Here are the questions KATV submitted to the USDA...along with the responses given by State Director Lawrence McCullough:
1. What are the requirements a contractor must meet (if any) to be included on the USDA's list today?
Before I discuss the requirements, let me first remind you that the contract to repair a home financed by USDA Rural Development (RD) is between the homeowner and the contractor. Rural Development is neither involved during the contract discussions nor a party to the contract. Until recently, USDA, Rural Development field offices sometimes gave homeowners a list of contractors who have performed work on homes financed by RD loans. RD provided these lists in an effort to help homeowners who may have lacked the resources to locate home contractors. Homeowners were not required to select contractors from this list, and the disclaimer on the list clearly indicates (A) that the homeowner is responsible for selecting an approved contractor, and (B) that the contract is between the homeowner and the contractor. Unfortunately, there have been a few instances in which homeowners have not understood these terms and conditions. As a result, USDA Rural Development no longer provides a contractor list.
As of January 1, 2012, contractors are required to have a state contractor's license when the dwelling repair project is $2,000 or more. If the contractor has not performed work on an RD-financed home, RD will interview the contractor and inspect homes the contractor has recently built or repaired; obtain a certified financial statement; obtain, at the contractor's expense, a commercial credit report on the firm and consumer credit reports on each of the principals; check with the local consumer protection agency or Better Business Bureau for any complaints about the contractor; and talk to homeowners about their experiences with the contractor.
2. What were the requirements in 2011? 2010? 2009? 2008? In other words, assuming they have changed, when did the requirements change, how did they change, and why?
The contractor requirements for 2008-2011 are the same as 2012 except for the state contractor's license.
3. What process is afforded to a homeowner who, for whatever reason, is unhappy with the job done by his/her contractor?
During the construction period, a homeowner who is not pleased with the quality of work done, should give prompt written notice to the contractor and send a copy of that notice to Rural Development. All work performed must be in accordance with a well-defined description of work and completed in a good workman-like manner. If not, USDA, Rural Development will not sign off on the work as complete. A homeowner who is dissatisfied with the completion of the work should not accept the work and should refuse to provide final payment to the contractor.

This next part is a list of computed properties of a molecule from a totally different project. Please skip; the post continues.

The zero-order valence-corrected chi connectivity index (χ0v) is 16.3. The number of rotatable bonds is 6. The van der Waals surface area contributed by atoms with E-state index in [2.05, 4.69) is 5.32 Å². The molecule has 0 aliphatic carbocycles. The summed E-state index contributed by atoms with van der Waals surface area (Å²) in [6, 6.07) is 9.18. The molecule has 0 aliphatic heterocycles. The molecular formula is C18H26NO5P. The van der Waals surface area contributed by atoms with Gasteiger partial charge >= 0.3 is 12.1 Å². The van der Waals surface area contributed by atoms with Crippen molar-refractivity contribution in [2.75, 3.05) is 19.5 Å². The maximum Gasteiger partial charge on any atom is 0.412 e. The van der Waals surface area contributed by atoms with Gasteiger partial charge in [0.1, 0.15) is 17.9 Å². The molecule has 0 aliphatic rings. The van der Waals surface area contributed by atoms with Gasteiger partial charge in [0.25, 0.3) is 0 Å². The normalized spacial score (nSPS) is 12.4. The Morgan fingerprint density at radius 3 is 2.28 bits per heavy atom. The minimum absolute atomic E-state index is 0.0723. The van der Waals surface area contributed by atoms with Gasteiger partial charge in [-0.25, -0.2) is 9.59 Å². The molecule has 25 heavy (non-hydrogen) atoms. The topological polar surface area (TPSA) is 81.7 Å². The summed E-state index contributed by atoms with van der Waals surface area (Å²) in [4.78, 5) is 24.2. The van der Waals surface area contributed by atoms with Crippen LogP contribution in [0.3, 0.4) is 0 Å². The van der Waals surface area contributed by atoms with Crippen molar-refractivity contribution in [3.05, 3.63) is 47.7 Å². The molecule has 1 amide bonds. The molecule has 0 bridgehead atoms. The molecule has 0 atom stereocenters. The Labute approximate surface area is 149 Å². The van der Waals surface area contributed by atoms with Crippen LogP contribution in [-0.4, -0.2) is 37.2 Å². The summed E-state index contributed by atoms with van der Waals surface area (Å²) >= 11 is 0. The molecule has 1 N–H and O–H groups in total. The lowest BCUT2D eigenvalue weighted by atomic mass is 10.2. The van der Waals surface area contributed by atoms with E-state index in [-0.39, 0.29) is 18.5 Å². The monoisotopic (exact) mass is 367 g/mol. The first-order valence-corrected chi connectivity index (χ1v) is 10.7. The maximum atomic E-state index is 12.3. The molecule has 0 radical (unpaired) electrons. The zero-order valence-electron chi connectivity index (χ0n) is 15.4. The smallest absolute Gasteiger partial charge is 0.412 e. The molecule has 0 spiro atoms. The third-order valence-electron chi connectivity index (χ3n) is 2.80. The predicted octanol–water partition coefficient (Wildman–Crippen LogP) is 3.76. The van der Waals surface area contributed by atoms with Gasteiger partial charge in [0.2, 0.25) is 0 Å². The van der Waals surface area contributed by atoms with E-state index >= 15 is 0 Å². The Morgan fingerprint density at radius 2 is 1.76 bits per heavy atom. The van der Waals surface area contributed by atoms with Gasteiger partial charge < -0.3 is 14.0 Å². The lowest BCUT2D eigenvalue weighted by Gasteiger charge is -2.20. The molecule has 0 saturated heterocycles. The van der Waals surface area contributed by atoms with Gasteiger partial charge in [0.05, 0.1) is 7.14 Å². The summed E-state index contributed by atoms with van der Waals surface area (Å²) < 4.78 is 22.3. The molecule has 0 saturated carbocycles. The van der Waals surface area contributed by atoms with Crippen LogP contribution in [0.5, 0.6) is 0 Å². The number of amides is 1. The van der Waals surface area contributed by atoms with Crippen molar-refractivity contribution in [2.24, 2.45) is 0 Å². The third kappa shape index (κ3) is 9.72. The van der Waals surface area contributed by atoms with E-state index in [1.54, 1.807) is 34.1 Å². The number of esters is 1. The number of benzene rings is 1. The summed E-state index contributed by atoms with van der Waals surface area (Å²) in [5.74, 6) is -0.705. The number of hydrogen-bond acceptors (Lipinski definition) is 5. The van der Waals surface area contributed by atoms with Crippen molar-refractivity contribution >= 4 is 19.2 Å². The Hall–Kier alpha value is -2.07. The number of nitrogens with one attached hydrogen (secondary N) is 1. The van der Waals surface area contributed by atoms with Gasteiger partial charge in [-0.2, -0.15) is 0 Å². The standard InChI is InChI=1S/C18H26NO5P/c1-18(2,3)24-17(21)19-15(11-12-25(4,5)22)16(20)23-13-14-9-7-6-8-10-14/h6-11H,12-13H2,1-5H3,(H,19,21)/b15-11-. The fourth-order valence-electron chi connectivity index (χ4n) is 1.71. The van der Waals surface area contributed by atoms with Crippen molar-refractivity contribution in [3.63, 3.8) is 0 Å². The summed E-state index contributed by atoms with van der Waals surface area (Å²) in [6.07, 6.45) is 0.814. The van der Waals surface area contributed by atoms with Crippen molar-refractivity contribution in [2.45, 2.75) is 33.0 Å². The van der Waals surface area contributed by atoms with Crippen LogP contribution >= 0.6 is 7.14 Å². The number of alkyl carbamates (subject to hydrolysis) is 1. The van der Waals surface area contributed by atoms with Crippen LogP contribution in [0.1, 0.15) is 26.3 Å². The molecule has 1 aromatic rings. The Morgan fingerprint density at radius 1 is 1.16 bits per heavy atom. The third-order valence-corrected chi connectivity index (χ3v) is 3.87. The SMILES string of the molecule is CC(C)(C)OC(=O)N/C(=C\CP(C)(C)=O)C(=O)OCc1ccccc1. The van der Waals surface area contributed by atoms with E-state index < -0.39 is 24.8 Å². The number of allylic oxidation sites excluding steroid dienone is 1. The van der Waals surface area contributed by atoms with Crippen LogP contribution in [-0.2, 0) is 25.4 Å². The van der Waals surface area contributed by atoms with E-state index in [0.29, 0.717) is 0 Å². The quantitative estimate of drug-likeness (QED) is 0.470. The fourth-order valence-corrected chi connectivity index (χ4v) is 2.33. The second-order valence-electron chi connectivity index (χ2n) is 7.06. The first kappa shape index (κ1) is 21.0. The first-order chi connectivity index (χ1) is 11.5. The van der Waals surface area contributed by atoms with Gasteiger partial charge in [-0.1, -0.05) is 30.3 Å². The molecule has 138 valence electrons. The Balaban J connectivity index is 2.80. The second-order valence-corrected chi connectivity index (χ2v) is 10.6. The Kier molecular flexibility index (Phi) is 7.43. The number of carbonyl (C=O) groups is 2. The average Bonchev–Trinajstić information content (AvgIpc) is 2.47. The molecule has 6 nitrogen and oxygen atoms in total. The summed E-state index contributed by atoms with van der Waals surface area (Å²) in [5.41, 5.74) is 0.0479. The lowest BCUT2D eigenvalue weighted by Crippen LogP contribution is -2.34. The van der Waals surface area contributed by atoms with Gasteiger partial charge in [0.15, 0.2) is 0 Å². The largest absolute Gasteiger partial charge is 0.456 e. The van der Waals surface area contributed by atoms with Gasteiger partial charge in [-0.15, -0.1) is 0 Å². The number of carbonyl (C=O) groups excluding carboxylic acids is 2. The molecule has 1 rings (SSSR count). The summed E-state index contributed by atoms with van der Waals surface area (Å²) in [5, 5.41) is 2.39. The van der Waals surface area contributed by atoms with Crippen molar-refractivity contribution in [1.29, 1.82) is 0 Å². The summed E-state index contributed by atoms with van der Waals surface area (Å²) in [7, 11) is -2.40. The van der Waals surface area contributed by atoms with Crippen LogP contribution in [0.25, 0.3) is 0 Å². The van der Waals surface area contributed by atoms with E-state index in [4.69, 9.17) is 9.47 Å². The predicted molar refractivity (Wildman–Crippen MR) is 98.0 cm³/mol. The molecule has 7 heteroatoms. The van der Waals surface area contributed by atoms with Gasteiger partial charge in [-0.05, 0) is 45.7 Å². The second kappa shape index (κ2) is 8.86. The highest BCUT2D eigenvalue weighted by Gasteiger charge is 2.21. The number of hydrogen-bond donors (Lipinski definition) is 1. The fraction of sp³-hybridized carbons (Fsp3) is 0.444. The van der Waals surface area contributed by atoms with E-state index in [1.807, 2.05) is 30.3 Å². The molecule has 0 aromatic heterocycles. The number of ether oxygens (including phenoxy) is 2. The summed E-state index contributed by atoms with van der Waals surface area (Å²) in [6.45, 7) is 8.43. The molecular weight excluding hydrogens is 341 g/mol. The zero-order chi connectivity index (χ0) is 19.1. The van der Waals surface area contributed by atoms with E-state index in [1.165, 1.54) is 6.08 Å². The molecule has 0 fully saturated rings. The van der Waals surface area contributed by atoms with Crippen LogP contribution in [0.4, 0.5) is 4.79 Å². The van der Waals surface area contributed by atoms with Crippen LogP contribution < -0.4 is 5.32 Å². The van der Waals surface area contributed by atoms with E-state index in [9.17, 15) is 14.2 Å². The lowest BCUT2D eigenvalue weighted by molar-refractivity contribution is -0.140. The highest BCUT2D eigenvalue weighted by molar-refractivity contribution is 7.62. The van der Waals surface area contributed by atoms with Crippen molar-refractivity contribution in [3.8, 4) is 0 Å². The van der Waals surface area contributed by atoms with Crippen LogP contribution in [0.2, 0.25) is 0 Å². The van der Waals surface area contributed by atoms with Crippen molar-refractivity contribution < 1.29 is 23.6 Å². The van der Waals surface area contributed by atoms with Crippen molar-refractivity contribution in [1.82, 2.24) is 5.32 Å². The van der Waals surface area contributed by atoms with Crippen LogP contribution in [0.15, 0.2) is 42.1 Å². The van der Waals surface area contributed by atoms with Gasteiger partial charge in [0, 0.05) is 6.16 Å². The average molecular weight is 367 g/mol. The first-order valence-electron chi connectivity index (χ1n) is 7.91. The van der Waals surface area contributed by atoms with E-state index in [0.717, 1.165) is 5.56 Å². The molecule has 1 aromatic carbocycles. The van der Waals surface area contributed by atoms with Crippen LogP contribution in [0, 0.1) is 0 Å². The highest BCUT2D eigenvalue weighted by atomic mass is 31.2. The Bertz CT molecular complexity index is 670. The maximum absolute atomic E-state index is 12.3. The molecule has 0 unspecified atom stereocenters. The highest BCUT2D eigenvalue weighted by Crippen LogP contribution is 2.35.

4. Have you ever taken a contractor off your lists? If so, who and when?
We will gladly answer this question as soon as we get input from our 10 field offices.
5. Our FOIA shows multiple jobs where Mr. Calvere Gullett of Bearden ("Mr. Fix It") was the low-bidder, got the contract, and performed to a level that generated complaints. Is the USDA required to take the low-bidder?
Again the contract is between the homeowner and the contractor. The homeowner is not required to accept the low bidder provided the bid is reasonable and there are adequate funds available to pay the bid price.
6. In one of the Gullett complaints, a letter was written by the USDA encouraging Mr. Gullett to contact the homeowner about repairs, but ultimately the USDA advised the homeowner to - "think about legal options." Is there any rule/law that prevents the USDA from being a stronger advocate for the homeowner in a case like this?
Rural Development will contact the contractor to make an effort to resolve the issue. If the work is within the one-year warranty period, RD will ask the contractor to complete the defects within 30 days or make arrangements within 30 days if the borrower agrees.
7. USDA inspectors visited Ms. Pickens' home the day we were there. What were their findings?
The USDA, Rural Development inspectors visited the Ruby Pickens property on September 17, 2012. Adverse findings indicated the exterior paint was not satisfactory.
8. Even before it became state law, could the USDA have required contractors who wished to apply for 504 grant projects be licensed by the state?
And KATV has submitted these follow-up questions:
Regarding the requirements a contractor must meet in order to be considered for a USDA project, does the contractor have to be from Arkansas?
The answer to question #3 states that "A homeowner who is dissatisfied with the completion of the work should not accept the work and should refuse to provide final payment to the contractor." Who disperses the draws, or payments, to the contractor? Does the homeowner control the disbursement of the grant or loan money or does the USDA control disbursement of the payments following periodical inspections and the belief/observation that certain construction benchmarks have been met?
Is a copy of the USDA inspection report from the Sept. 17th visit to Ms. Pickens' home available for review?
In response to question #8, why...prior to 2012...could the USDA not have required that a contractor be licensed by the state if he wanted to be paid with federal funds through the 502 loan or 504 grant programs?